This is also played out by the youngest child in Romic's adopted family, Tolo. In the catechism class, the priest assigns a role-play and Tolo ends up being Jesus. He literally takes on the role, convincing the other children to let him baptize them (which of course Jesus never did but whatever) and then to crucify him (no they don't kill him). Tolo is innocence, or purity of heart, incarnate, which seems to be the writer/director's vision of the Christian message. But the whole point is that innocence really can't be incarnate: the priest is ethereal, and Tolo is half, if not fully, mad. More on how this plays out later.

On the other hand "Judaism" looks to the family and tries to save the family, again literally. I have "Judaism" in quotes because it is the writer's vision of, and because the Polish Farmer who adopts Romic lives out this vision, despite his creedal Catholicism. This father is shot by a neighbor in a complicated episode involving the sale of a contraband swine, but suffice it to say that he died trying to protect his family (it was getting too dangerous to keep the pig any longer) and feed his family: literal salvation. He only failed because he was betrayed by someone who should have been a friend. [[Aside: an interesting parallel to Judas: when you're really trying to save someone, a Judas can really stop you.]]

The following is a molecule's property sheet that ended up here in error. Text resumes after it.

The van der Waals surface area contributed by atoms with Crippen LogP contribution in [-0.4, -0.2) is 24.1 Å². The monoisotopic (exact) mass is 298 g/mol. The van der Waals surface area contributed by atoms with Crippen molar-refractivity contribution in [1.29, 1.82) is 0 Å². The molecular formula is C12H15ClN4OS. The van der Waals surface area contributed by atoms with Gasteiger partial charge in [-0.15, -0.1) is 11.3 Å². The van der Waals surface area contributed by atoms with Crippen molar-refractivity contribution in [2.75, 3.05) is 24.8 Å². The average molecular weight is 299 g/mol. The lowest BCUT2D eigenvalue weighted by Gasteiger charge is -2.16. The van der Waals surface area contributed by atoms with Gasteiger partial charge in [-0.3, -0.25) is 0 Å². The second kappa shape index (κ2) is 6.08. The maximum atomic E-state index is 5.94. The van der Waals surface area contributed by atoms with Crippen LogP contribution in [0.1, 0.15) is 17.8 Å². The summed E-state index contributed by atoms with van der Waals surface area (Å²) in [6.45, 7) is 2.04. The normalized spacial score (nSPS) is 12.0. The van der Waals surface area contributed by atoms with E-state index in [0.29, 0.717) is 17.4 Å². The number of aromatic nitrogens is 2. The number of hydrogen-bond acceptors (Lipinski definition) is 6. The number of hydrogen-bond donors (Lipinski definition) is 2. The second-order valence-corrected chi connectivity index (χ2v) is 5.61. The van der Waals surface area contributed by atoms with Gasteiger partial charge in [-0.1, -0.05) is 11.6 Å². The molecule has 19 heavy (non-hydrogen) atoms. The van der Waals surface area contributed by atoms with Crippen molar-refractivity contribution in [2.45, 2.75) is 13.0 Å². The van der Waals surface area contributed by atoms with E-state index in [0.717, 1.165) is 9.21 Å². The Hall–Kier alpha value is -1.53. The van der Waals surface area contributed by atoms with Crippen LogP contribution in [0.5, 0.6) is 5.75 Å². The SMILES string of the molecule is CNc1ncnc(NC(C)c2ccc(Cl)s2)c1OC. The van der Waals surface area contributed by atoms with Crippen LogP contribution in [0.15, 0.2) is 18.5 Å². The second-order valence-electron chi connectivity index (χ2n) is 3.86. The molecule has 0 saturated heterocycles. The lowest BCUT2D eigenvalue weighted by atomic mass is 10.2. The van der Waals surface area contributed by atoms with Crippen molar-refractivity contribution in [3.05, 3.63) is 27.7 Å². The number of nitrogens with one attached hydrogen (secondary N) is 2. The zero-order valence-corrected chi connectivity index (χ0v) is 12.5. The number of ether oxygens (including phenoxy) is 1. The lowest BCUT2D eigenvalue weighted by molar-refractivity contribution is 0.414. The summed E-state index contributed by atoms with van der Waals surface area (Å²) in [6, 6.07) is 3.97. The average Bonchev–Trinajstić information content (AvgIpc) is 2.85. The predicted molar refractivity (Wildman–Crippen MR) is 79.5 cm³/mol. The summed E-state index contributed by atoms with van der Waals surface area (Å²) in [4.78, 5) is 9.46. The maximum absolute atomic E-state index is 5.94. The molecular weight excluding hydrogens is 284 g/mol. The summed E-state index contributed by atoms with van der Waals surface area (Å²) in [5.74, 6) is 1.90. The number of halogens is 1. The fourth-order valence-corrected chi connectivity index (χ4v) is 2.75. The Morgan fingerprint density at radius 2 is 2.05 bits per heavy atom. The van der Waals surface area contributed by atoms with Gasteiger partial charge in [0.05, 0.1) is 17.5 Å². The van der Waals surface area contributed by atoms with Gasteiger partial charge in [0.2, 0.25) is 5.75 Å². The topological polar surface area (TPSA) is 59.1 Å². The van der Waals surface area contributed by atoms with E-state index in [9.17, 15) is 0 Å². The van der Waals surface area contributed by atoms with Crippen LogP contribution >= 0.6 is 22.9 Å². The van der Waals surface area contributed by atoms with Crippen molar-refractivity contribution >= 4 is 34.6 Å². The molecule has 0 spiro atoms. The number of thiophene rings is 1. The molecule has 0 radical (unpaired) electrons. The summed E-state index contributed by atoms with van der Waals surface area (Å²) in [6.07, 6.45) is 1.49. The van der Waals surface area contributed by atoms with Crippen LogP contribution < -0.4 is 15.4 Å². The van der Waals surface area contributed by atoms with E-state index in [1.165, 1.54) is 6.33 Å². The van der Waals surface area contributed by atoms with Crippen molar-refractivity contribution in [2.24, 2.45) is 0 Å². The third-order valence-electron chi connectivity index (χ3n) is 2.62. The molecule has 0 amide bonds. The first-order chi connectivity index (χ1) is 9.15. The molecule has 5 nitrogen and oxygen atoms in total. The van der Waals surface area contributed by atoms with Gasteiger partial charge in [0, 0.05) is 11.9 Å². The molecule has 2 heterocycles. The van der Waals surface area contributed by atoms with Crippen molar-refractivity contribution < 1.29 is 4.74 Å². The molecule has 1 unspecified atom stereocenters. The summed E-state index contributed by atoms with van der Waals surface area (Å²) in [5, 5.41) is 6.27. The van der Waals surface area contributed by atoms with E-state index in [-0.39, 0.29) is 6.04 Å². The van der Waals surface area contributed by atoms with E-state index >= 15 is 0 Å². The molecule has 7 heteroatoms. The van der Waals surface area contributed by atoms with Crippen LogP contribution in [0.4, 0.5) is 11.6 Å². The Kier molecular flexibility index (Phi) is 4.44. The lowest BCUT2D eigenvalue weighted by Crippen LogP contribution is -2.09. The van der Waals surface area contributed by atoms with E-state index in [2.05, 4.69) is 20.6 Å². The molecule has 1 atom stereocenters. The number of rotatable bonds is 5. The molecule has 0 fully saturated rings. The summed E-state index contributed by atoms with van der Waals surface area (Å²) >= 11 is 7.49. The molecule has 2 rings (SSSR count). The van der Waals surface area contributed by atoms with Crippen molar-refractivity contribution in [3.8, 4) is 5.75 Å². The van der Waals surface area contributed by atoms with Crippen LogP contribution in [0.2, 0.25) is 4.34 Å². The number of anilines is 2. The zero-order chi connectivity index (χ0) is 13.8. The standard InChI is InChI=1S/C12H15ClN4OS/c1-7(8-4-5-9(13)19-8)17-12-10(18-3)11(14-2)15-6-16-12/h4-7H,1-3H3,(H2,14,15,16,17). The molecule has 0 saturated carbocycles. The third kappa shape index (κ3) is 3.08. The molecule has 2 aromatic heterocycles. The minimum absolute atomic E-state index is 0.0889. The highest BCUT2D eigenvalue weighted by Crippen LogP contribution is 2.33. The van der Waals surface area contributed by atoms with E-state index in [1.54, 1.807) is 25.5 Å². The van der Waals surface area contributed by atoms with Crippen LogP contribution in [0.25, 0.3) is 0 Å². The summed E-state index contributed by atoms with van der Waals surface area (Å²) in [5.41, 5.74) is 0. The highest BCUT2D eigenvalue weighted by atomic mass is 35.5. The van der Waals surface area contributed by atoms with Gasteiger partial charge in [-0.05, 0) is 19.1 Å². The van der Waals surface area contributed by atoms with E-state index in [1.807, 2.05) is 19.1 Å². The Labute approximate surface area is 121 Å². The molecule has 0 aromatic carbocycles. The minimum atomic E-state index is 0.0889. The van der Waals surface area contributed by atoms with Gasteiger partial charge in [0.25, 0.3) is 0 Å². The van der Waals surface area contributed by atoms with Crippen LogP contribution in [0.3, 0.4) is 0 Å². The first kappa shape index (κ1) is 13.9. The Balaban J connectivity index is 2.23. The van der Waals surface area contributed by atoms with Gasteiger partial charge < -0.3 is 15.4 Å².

This neighbor family is the embodiment of the evil parallel to "Judaism": envy (whereas the Nazi's are the evil parallel to "Christianity": blind adherence to an ideology). They set up much of the story's drama, especially the final scene, which I will now skip to.

The two boys in the neighbor family spend their evenings hiding out by the train tracks, watching for Jews jumping from the concentration camp trains that go by. They then sneak up and rob them. When Vladek (the older brother in Romic's new family) learns that it is these boys' father who killed his own, he gets a gun and hides out also by the tracks. A robbery of Jews commences, Vladek steps out of the trees and demands that the Jews be let go, and ends up shooting the neighbor boy, partly in vengence for his fathers' death.